One of the best things about retirement? No job and no worries about punching a clock.
The not so great thing? Well, there tends to be a few more hours to fill the day. Yet there's only so much time you can spend reading, catching up with family and friends, or swimming a lap or two.
While some seniors living in a retirement community keep part-time jobs for budget and anti-stir-crazy reasons, if you're looking for a different kind of outlet, think about volunteer work. There are so many opportunities available to seniors to give back to their local areas, and the time and effort is appreciated by those involved. Not only is volunteering a valuable use of time, but it can also provide a chance for self-enrichment and social stimulation that seniors need to lead active lifestyles in retirement.
Here are some things to keep in mind when looking for volunteer work as a senior:
Find something meaningful
Just as finding a career that's personally rewarding is important, so too is looking for a volunteer opportunity that meshes with your personal passions. If you've always had a soft spot for pets, then your local animal shelter will likely gladly take any help in playing with foster cats or walking dogs. Loved to read since you were a child? Your town's library could serve as the perfect spot for you. Finding a volunteering position that tracks with your interests helps bring meaningfulness to the occasion. If your heart and head are really in it, then everybody benefits!
Of course, you don't have to stick with what you know. If a social cause grabbed your attention recently, like helping refugees from war, don't let that hold you back. What better time than retirement to continue experiencing new things and forging new relationships?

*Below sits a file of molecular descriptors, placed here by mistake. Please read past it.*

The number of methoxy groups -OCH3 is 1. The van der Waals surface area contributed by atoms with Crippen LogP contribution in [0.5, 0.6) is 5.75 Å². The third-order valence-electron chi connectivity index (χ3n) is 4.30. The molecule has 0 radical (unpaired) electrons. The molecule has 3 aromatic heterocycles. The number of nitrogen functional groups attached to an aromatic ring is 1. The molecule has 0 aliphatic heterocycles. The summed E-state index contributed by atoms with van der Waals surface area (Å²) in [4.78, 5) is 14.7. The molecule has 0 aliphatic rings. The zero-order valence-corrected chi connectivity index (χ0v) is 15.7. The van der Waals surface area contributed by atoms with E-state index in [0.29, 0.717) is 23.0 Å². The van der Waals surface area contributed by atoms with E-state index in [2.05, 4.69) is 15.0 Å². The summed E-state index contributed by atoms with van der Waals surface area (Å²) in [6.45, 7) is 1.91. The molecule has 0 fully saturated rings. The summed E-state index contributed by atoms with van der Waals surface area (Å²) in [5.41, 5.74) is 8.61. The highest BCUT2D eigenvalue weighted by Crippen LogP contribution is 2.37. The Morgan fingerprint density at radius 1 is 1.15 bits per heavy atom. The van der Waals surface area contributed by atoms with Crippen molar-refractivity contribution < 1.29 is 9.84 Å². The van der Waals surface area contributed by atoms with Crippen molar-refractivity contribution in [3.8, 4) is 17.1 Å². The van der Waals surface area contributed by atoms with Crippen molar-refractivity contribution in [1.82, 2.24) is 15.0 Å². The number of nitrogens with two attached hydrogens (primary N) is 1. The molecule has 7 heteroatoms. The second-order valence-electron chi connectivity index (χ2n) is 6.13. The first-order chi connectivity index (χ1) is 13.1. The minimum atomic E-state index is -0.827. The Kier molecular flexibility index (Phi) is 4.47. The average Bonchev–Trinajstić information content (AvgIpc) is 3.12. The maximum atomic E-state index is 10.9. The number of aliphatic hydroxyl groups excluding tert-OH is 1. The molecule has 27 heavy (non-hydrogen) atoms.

"What better time than retirement to continue experiencing new things and forging new relationships?"
Be a mentor
Seniors have been through and learned a lot during their times. All that knowledge, however, is valuable outside social circles in a community. Finding a way to help teach youngsters or youth in your local area can be just the volunteer opportunity you're looking for.
Say you had years on the police force or as a doctor. It's a sure bet the kids in elementary school would be more than interested to hear your stories. Being a presenter at school events can help connect seniors with the younger generation, which, contrary to popular belief, don't always have their faces in their phones. Give them a reason to listen to you and you can be sure they'll take away the lesson or advice you want to impart.
Don't overextend yourself
Volunteering makes time seem to fly by. When you're enjoying giving back — perhaps a little bit more than if you were dealing with spreadsheets on a 9-to-5 basis — the hours melt away. This can be both a good thing and a somewhat tricky thing for seniors. The important takeaway here is to balance your volunteering efforts with the fact that you need your own downtime too.
It can be very tempting to replace the working hours with those spent volunteering, but seniors have to decompress all the same. Take this reality seriously, especially if you're helping disadvantaged populations or engaging in physical activity (like picking up trash). There's no doubt that time spent volunteering is well-used, but try to keep time for yourself as well. You certainly don't want to become fatigued of volunteering work like you would a regular job.
Perhaps a good tip to live by is keep your volunteering to one or two weekends a year, if you're just getting into it. You'll want to save time for other things like family, friends and activities. However, if you're all in on volunteering, try to schedule your days so you have breaks that you can use to rest mentally and physically.
Retirement communities often make it a point to extend and advertise volunteering opportunities for residents to take advantage of. Such chances are a key way to engage seniors and promote well-being.
If interested in more about Edgewood and our communities, contact us today.